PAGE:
Mystical Zambales


An island getaway that is just around the corner .. head to Zambales. Far enough that it is still unspoiled, yet near enough for a weekend respite. 


Capones 2009


Take a bus heading to Iba, Zambales.  Victory Liner has an 1130pm schedule. Get off in front of the Municipal Hall of San Antonio, Zambales.  Remind the bus conductor that you are getting off San Antonio.    

When you plan on leaving Manila at 1130pm, it is best that you already have an arrangement with a boatman in Pundaquit as you will be arriving very early.    

Getting a motorcycle in San Antonio at 230am is not a problem. There are already several motorcycles ready to take passengers anywhere they please. The local market is still close at this time, so you should bring food and enough water to last you the whole day.    

As expected, Brgy. Pundaquit is still asleep at 3am. Your boatman can provide you a place to sleep or you could just hang out at the beach before you head out towards the sea. While you wait for time, you could do some star-gazing. The stars are magnificent. There are so many of them that it creates a wonderful glow on the ocean.      

The boat ride at 430am is surreal. Pitch black with just the stars and the moon to guide you is a different experience altogether. The boat ride is about one-hour, so you have more than enough time to look for falling stars.           

Nagsasa Cove is a scenic place. There are no resorts there but a restroom is available. Most tourists stay in tents. For those who do not have tents, there are simple huts/cottages available for Php 100 per person per night. The cove is inhabited by just 10 families of Aetas, who escaped the Mt. Pinatubo eruption in 1991.  Much like Anawangin, there are pine trees as opposed to coconut trees in its shore. Also, the sand is grayish in color because of the mixture of ash from the Mt. Pinatubo eruption in 1991. Being 25 minutes farther than Anawangin, it is less popular because it is harder to get to. Unlike Anawangin, however, Nagsasa is unspoiled. The only sound you hear is the strong breeze. There is a small waterfall in Nagsasa Cove. The short hike towards the fall is itself scenic.         


Nagsasa 2009


Anawangin Cove has its own charm. It’s popularity with the younger people, however, makes it too crowded nowadays. It is a party place.. or as  some people call it “Boracay of the North.” There are also no resorts there. The only structure they have are a simple restroom and a small sari-sari store. Pine trees are also abundant in Anawangin.  There is a picturesque marsh or a river there that tourists go to.      


Anawangin 2009


Capones Island is breathtaking.  Sitting on top of the island is the 1800 Spanish style lighthouse. Getting there, however, is not an easy feat. You have to hike and trek part of the way to get there. It takes about 30 minutes. Loose rocks, pebbles, crushed corals the whole way make it a challenge. Get a guide if you can. It would be a waste of energy if you have to go back because you were not able to follow the “signs.”  In addition, locals say that the island is enchanted such that some visitors are intentionally led astray by invisible beings. The beach in Capones shifts depending on the direction of the wind. During the rainy season, the beach is on the south side of the island, and on the north side during the summer.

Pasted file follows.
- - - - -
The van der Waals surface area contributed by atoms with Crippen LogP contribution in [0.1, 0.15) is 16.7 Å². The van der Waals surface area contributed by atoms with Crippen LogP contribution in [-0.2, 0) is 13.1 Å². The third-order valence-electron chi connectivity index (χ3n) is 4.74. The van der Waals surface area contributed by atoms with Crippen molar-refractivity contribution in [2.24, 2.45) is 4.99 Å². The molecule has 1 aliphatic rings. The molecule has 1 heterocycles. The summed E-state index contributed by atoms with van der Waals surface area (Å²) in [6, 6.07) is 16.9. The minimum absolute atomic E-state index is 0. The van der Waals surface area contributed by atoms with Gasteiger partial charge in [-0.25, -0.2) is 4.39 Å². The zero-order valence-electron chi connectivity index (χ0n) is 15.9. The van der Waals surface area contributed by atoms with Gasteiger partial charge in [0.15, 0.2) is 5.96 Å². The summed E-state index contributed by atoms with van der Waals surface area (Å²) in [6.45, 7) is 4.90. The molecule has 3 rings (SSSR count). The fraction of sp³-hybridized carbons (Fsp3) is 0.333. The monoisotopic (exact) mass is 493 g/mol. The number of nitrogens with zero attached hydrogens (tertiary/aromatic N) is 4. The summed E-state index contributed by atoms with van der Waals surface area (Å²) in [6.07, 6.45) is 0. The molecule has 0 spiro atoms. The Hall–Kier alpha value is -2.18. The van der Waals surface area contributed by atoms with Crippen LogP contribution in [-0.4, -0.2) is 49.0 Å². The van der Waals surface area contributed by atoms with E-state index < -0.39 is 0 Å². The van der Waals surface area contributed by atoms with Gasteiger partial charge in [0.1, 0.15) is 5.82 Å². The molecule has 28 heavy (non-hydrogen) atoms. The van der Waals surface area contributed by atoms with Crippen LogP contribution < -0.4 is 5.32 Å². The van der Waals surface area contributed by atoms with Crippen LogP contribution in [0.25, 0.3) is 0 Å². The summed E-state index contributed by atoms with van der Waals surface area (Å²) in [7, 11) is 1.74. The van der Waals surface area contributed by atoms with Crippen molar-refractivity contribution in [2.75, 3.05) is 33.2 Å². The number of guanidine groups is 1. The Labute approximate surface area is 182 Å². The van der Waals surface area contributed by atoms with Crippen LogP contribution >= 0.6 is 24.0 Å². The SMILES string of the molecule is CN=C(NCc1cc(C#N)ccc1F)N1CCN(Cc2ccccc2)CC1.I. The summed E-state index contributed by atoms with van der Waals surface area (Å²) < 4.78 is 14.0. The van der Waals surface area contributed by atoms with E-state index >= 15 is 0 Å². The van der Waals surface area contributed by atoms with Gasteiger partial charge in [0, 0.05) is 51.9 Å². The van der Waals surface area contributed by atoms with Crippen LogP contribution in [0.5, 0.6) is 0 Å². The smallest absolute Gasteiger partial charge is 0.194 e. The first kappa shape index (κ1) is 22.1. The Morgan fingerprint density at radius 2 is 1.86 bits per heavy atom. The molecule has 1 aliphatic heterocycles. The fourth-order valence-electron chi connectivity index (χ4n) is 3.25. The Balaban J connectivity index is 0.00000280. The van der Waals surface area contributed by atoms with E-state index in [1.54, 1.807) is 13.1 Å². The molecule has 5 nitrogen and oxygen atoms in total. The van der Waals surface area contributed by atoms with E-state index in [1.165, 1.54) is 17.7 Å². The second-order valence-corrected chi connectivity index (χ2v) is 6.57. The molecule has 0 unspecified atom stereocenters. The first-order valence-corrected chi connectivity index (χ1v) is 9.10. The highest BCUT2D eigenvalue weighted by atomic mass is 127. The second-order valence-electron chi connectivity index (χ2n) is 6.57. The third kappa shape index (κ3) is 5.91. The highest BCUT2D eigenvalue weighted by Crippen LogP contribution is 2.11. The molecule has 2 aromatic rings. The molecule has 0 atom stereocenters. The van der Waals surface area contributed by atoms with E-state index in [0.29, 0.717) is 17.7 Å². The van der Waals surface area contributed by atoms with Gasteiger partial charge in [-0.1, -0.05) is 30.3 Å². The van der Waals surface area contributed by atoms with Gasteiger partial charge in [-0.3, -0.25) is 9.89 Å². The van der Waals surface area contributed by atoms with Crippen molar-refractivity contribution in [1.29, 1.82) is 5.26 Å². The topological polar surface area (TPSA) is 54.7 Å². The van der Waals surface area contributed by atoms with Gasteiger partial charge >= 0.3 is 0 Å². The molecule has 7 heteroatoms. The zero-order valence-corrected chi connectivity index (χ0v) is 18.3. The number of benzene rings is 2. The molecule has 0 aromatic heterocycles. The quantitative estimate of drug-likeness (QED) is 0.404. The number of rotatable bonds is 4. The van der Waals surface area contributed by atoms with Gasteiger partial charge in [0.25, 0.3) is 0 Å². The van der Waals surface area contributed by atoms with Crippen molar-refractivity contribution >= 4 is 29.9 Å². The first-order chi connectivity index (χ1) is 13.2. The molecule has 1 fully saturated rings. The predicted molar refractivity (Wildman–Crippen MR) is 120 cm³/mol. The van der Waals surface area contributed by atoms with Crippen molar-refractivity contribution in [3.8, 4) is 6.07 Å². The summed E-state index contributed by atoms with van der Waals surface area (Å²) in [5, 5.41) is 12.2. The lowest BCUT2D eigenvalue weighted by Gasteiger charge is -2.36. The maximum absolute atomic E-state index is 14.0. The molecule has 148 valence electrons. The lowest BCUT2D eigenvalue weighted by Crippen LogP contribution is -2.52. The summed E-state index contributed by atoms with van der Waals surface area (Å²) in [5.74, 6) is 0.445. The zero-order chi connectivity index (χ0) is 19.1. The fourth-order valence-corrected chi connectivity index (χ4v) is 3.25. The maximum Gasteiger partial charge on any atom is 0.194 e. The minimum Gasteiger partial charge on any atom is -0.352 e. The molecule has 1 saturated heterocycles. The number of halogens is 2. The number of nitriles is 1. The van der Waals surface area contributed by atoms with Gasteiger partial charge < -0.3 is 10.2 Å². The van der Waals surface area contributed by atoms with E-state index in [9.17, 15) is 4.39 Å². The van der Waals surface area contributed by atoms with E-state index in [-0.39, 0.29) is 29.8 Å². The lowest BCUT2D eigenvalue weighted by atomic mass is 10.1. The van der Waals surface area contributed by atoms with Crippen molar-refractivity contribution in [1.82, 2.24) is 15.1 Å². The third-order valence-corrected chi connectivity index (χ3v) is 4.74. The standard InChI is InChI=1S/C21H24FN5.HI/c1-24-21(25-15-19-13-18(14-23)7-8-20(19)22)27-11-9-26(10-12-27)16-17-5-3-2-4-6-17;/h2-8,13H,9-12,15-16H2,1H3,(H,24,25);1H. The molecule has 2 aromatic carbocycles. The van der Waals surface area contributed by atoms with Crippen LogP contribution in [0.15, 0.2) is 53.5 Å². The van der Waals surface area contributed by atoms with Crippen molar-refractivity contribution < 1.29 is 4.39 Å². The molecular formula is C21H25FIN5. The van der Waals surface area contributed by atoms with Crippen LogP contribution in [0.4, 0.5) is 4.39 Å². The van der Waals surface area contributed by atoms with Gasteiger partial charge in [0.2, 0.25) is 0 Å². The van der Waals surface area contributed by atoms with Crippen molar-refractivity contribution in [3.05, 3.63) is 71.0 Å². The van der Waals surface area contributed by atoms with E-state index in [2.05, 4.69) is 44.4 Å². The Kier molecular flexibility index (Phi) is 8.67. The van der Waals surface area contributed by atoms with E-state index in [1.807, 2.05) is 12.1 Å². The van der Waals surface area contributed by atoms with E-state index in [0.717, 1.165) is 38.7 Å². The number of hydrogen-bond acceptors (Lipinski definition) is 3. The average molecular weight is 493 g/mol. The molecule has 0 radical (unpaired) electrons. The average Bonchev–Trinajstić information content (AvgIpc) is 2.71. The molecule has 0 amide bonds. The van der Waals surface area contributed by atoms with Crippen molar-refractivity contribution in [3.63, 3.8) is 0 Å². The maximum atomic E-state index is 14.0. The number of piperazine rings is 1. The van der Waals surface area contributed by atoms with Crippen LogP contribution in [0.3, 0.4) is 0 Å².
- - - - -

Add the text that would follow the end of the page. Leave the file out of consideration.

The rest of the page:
Capones Island 2009                    

Capones Lighthouse 2009


All in all, a Zambales Island and Cove hopping is a great weekend getaway for those who do not have the luxury of time but are itching to go somewhere different.    


What to Bring

  • lots of water
  • food
  • cap & sarong to protect you from the sun
  • portable stove & lamps (if you are planning to camp out)
  • sturdy slippers
  • tent (our boatman has tents for rent)



  • Randy Aniceto (boatman): 09093120345 or 09162732887


for a suggested itinerary, click here


for more photos

Nagsasa Cove

Anawangin Cove

Capones Island


for a video experience

Anawangin Cove video





~ by Happy Sole on December 10, 2009.

14 Responses to “Mystical Zambales”

  1. […] Suggested Itinerary for Anawangin, Nagsasa, and Capones (Pundaquit, Zambales) Zambales is a province in Northern Luzon in the Philippines. It was one of the places severely affected by the eruption of Mt. Pinatubo. Ashfall brought about by the eruption settled and gave birth to natural wonders such as the Nagsasa and Anawangin Cove.  Find out how here: […]

  2. how much would it be if we opt to stay from a saturday until a monday? thanks!

  3. relaxing Nasasa and photogenic Capones! woohoo! i ♥!

  4. […]  Capones Island in Pundaquit in the province of Zambales offers a different landscape than the usual coconuts found in a tropical island. It has big boulders and desert like scenery that is sure to amaze anyone. Possibly related posts: (automatically generated)Mystical Zambales This entry was posted in Beaches, Hiking, Philippines, Zambales and tagged Capones, Capones Island, Philippines, Photography, Pundaquit, Travel, Travel Photography, Zambales. Bookmark the permalink. ← Hiking at Shenandoah National Park […]

  5. How you find ideas for articles, I am always lack of new ideas for articles. Some tips would be great

  6. Didn’t know Zambales could be mystical. Well, in the photos I can see its beauty. it’s indeed enchanting.

  7. […] Imagine yourself as Sandra Bullock while your boat approaches Nagsasa Cove. The mountain and the pine trees almost look like something from an Alaskan Architectural Digest, minus the natural stone house and the snow capping the tip of the mountain. Read more … […]

  8. been here in nagsasa zambales… 8 hours hiking for traverse 🙂

  9. Aaah. Pwede pala magrent ng tent. How much din po?

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